EMC's Tucci: HP's EDS Buy Won't Impact EMC-EDS Relations

Tucci said in a press conference that he also expects the storage market to do well despite a softening in the U.S. economy, and that Hopkinton, Mass.-based EMC expects to enjoy strong growth in the consumer, SOHO, and small and midsize business markets.

He was talking to reporters on Monday after his keynote presentation at the EMC World conference, held this week in Las Vegas.

In response to a question from an Everything Channel reporter, Tucci acknowledged that EDS, the Plano, Texas-based systems integrator and services company, is a major partner of EMC.

EMC arch-rival HP, of Palo Alto, Calif., said last week that it plans to acquire EDS in a deal worth $13.9 billion.

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"EDS is an important and close partner of EMC," Tucci said. "And I think they would say the same thing. The comment I would make is, a lot of customers are sold on best of breed solutions. A lot of customers are sold on EMC. I believe EMC will be a big partner [of ours] over the long term. EDS's Agility Alliance is a long-term development. I don't think EDS will abandon the EMC relationship."

The Agility Alliance is a group of vendors such as EMC; Cisco Systems, San Jose, Calif.; and Microsoft, Redmond, Wash., who work with EDS to offer seamless integrated solutions.

The complete solution approach to the IT business of companies like HP and Armonk, N.Y.-based IBM vs. the focus on specific technologies of companies such as EMC is not an issue in HP's pursuit of EDS, Tucci said.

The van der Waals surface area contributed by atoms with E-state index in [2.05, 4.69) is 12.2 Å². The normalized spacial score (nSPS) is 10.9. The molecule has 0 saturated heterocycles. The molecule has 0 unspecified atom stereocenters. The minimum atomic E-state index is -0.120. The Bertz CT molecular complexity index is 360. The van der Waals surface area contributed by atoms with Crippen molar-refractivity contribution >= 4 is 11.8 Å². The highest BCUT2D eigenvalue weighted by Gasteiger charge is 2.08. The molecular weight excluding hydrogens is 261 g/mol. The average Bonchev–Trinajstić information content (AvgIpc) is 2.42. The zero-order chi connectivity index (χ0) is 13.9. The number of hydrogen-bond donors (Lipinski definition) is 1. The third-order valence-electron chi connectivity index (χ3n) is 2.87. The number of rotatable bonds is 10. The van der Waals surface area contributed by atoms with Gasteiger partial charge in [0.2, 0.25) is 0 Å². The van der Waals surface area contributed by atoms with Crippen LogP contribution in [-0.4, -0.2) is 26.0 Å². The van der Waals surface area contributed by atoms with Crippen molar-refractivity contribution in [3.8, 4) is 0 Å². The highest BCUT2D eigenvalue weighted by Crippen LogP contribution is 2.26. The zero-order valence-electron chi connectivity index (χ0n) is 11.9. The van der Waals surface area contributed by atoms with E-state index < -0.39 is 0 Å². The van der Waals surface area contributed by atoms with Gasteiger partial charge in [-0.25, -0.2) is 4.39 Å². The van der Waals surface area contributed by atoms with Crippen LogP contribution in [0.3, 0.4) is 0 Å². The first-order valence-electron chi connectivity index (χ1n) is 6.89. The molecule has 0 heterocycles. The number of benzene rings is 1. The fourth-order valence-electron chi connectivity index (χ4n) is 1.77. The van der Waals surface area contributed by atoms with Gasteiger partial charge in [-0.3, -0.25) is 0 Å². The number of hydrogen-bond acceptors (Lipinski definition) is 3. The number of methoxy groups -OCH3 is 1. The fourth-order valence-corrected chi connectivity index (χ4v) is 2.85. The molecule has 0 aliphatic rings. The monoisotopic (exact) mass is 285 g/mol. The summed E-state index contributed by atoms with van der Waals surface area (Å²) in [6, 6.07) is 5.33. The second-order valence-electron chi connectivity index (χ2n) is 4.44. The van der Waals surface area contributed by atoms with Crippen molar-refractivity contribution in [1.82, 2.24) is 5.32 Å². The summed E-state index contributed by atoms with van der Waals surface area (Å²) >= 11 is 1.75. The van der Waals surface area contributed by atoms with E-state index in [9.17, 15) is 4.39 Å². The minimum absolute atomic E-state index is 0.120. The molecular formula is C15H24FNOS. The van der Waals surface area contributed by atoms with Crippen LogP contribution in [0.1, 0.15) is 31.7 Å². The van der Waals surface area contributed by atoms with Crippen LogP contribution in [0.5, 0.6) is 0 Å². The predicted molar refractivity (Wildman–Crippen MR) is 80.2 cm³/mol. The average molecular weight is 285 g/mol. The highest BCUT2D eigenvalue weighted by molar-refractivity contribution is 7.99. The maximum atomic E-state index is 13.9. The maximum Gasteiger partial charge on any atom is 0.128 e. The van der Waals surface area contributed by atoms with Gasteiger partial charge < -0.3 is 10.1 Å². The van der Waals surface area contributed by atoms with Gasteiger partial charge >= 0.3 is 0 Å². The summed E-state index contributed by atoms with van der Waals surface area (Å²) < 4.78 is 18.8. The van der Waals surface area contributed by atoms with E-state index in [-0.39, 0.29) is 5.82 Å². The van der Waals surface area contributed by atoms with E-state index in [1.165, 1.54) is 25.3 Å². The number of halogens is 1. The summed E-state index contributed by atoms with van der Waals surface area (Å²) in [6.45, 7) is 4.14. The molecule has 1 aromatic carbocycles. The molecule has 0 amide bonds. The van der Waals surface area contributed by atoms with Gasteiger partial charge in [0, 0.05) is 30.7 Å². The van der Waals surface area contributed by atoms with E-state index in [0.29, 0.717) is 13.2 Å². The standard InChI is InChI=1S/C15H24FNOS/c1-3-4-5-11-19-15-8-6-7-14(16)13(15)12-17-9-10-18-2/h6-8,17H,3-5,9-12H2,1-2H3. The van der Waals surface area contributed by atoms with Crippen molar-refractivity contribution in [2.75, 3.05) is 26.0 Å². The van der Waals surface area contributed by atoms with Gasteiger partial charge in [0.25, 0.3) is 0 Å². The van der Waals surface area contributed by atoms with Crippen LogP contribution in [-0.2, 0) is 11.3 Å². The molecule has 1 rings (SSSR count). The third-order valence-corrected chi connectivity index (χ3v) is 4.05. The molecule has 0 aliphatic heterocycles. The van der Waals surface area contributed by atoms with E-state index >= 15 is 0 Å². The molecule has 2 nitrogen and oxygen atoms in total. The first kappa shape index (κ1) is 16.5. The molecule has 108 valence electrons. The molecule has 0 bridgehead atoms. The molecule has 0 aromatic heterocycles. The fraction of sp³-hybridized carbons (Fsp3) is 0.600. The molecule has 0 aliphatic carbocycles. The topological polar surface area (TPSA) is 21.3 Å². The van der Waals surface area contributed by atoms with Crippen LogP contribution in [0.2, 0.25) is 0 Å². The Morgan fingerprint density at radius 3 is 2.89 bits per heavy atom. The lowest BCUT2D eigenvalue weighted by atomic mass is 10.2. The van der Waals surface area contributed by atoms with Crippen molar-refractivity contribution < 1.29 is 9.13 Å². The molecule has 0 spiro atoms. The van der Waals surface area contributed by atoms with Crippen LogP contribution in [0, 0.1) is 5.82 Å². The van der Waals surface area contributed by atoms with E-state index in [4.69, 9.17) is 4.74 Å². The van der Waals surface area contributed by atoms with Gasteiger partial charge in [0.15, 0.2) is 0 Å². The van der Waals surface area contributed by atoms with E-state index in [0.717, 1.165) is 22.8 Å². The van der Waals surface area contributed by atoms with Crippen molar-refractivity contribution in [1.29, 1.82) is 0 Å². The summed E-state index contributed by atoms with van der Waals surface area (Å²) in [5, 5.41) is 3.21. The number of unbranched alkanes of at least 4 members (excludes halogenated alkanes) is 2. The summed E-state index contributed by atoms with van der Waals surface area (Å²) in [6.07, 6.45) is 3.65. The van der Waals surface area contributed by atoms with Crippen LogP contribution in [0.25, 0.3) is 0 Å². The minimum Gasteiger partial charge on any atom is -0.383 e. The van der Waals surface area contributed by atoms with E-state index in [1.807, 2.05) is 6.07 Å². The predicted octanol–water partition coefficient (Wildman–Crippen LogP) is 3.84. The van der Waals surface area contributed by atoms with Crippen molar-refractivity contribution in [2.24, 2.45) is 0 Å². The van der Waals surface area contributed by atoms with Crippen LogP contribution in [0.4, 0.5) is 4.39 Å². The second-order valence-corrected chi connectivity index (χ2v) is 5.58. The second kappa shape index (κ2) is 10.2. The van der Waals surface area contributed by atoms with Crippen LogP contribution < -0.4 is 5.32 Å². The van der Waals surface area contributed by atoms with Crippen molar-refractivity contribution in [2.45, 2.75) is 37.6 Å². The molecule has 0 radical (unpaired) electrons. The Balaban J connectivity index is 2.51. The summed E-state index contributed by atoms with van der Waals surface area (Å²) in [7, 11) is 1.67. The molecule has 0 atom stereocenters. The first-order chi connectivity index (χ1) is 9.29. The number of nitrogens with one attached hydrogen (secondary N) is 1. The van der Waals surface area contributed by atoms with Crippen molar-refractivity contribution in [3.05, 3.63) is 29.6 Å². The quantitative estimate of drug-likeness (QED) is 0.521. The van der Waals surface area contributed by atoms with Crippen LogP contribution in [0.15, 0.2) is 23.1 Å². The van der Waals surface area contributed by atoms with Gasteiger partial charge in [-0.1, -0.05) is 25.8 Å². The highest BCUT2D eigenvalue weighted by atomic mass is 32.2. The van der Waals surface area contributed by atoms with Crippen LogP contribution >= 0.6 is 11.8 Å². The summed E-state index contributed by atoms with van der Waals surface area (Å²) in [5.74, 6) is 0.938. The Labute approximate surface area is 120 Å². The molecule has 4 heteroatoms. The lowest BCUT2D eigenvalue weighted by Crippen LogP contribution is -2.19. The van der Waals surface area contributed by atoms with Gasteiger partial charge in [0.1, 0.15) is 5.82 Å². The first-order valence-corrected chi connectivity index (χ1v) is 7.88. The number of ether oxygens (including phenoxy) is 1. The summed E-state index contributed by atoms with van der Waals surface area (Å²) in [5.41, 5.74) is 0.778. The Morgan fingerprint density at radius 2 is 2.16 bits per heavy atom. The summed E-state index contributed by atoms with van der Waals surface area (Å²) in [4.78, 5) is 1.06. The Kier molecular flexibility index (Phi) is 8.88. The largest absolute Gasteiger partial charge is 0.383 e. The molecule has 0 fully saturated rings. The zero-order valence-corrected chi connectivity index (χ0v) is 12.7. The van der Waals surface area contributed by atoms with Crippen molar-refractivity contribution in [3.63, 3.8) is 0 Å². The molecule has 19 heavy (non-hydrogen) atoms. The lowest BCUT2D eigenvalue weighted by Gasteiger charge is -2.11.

"Both strategies have their advantages," he said. "But history shows that companies like ours' tend to grow faster. . . . HP's acquisition of EDS is not a good strategy, not a bad strategy. HP's acquisition is good for HP's strategy."

EMC's own pending acquisition of Iomega of San Diego, Calif. is a part of its overall strategy of preparing to enter the consumer and SOHO market, Tucci said. EMC has already made its first move into the market with the release earlier this year of its LifeLine Linux-based software for building home and SOHO storage appliances with a starting price of under $500, he said.

"The LifeLine software will run on Iomega hardware," he said. "You'll hopefully see it run on the hardware soon."

Hundreds of thousands of individual consumers and thousands of large companies are customers of the Mozy on-line data protection business which EMC acquired last month, Tucci said.

"In the future, we want millions of individuals as customers, and more large enterprises, and we want to expand more into the midrange business space," he said.

Dell, of Round Rock, Texas, currently accounts for about 15 percent of EMC's revenue, a figure which Tucci said should see little impact from Dell's acquisition earlier this year of EqualLogic, which produces iSCSI storage appliances which compete with some of EMC's products.

"EqualLogic's offering could compete with us in low-end iSCSI," he said. "But coopetition is the name of the game. Dell will be an important partner for us for a long, long, long, long time. They will partner with us on some products, and compete on others. But that 15 percent of our revenue includes software and different hardware products."

Tucci also said that he is seeing a slow-down in the U.S. market, but that the market is still pretty good. "It's a little slower than in the previous few years," he said. "I think the U.S. government is doing a good job. We're still seeing growth. We're still seeing opportunities, some by plan, some by luck."